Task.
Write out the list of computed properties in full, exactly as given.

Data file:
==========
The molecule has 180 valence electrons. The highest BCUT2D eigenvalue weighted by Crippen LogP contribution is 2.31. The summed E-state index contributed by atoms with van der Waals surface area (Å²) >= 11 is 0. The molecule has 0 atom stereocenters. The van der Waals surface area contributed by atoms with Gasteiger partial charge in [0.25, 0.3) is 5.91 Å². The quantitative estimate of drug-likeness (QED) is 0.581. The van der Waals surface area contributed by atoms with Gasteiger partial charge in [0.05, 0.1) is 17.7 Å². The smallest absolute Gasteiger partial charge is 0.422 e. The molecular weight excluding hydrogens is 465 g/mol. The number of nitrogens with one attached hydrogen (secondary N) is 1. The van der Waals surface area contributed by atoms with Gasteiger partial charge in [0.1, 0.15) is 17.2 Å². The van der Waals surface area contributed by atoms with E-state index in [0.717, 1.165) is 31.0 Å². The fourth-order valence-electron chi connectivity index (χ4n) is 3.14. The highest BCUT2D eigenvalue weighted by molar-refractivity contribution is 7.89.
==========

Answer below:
The molecule has 180 valence electrons. The highest BCUT2D eigenvalue weighted by Crippen LogP contribution is 2.31. The summed E-state index contributed by atoms with van der Waals surface area (Å²) >= 11 is 0. The molecule has 0 atom stereocenters. The van der Waals surface area contributed by atoms with Gasteiger partial charge in [0.25, 0.3) is 5.91 Å². The quantitative estimate of drug-likeness (QED) is 0.581. The van der Waals surface area contributed by atoms with Gasteiger partial charge in [0.05, 0.1) is 17.7 Å². The smallest absolute Gasteiger partial charge is 0.422 e. The molecular weight excluding hydrogens is 465 g/mol. The number of nitrogens with one attached hydrogen (secondary N) is 1. The van der Waals surface area contributed by atoms with Gasteiger partial charge in [0.1, 0.15) is 17.2 Å². The van der Waals surface area contributed by atoms with E-state index in [0.717, 1.165) is 31.0 Å². The fourth-order valence-electron chi connectivity index (χ4n) is 3.14. The highest BCUT2D eigenvalue weighted by molar-refractivity contribution is 7.89.